Malta urges `clear EU strategy` on migrants after twin tragedies
Malta called on the European Union to develop a "clear strategy" to deal with migrants fleeing conflicts to their shores after two shipwrecks claimed hundreds of lives.
Valletta: Malta called on the European Union to develop a "clear strategy" to deal with migrants fleeing conflicts to their shores after two shipwrecks claimed hundreds of lives.
"We are no superpower," Prime Minister Joseph Muscat told AFP yesterday. "But we do not only control our border but also Europe`s borders, and Italy is doing the same."
Also yesterday, Syrian refugees who survived a boat capsize off Malta said they were fired on by "militiamen" as they set out on their perilous journey from Libya.
At least 36 people perished after the boat sank on Friday, a week after another shipwreck off Italy left at least 359 dead.
"Those people had a life and a stable job in their country but could not live there any longer," Muscat said. "The group that arrived (in Malta) yesterday included 10 medical doctors and a neurosurgeon."
The prime minister complained of the "very little response" Malta had received in appeals for EU solidarity over the humanitarian crisis.
"This situation cannot be solved with money but with political commitment and a clear strategy," he said.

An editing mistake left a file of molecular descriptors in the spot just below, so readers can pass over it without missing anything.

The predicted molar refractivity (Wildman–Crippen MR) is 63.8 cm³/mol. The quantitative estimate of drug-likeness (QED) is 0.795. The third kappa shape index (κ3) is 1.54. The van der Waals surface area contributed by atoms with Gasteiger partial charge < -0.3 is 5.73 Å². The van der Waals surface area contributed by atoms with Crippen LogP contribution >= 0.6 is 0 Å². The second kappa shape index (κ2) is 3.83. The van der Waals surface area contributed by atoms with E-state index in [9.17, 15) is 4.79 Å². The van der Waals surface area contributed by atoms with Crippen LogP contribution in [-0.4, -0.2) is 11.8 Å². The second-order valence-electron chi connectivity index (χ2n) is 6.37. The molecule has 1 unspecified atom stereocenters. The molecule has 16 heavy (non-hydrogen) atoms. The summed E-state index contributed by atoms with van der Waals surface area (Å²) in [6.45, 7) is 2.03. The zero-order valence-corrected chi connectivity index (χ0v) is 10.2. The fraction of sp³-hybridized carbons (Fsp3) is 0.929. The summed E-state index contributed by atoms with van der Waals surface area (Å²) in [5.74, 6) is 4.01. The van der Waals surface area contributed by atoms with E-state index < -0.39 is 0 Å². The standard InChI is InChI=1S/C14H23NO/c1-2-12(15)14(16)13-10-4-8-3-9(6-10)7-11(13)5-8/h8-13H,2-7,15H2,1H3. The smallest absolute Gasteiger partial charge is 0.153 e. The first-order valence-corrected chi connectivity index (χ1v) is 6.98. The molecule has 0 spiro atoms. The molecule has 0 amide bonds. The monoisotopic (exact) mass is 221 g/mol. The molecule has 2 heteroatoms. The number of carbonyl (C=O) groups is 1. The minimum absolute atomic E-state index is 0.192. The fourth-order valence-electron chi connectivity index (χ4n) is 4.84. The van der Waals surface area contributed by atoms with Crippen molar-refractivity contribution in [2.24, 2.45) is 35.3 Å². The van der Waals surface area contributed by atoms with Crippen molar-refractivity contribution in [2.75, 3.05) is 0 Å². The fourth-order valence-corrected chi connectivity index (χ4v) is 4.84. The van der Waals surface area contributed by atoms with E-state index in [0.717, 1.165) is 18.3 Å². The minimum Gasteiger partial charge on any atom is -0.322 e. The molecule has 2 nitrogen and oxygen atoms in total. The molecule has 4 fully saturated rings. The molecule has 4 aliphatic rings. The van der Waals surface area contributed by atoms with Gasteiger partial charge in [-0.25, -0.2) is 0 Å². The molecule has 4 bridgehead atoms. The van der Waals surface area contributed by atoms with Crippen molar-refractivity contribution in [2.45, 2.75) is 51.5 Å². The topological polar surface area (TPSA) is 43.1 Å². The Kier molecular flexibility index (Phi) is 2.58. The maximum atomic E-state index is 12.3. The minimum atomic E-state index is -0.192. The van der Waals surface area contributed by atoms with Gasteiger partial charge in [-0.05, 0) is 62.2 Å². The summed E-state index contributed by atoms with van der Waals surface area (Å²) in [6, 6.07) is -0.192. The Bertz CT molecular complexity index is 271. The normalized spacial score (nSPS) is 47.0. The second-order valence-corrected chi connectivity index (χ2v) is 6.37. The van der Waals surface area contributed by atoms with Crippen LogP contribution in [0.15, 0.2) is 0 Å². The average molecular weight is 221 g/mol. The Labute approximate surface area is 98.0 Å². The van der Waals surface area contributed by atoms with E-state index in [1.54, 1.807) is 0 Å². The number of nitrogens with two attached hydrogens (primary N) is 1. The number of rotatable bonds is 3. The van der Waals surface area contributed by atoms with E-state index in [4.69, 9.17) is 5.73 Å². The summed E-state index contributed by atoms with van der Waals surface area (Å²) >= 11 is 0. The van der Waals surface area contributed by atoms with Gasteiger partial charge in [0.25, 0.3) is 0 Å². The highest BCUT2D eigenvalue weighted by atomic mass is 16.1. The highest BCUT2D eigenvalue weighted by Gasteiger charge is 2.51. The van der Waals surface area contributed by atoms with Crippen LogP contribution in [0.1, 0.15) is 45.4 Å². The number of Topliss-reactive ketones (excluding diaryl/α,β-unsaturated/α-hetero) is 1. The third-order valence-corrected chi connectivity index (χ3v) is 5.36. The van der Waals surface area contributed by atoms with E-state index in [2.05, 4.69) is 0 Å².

Earlier yesterday, Muscat held a surprise meeting in Libya with his counterpart Ali Zeidan, saying afterwards that the north African country was "part of the solution".
A boat carrying up to 400 migrants, mostly Syrians, left the western Libyan port of Zwara on Thursday.
Some of the more than 200 survivors said Libyan militiamen shot wildly at them, leaving several people dead and causing the vessel to take on water and sink.
Syrian national Mohammed, 34, wept as he recalled his desperate search for his missing pregnant wife and seven-year-old daughter after he and his other five-year-old daughter managed to reach safety.
Mohammed said he had paid USD 4,800 (3,500 euros) to seek a better life in Europe, crossing through Egypt to Libya.
"When we got on the boat, Libyan militia put their machine guns to our heads and demanded more money. I had USD5,000 and they took this too," Mohammed said from a detention camp in Malta.
He said the Libyan gunmen followed them for four or five hours.
"All of a sudden, they started shooting at us and the boat... All I could think of at that time was to protect my two young children," Mohammed said.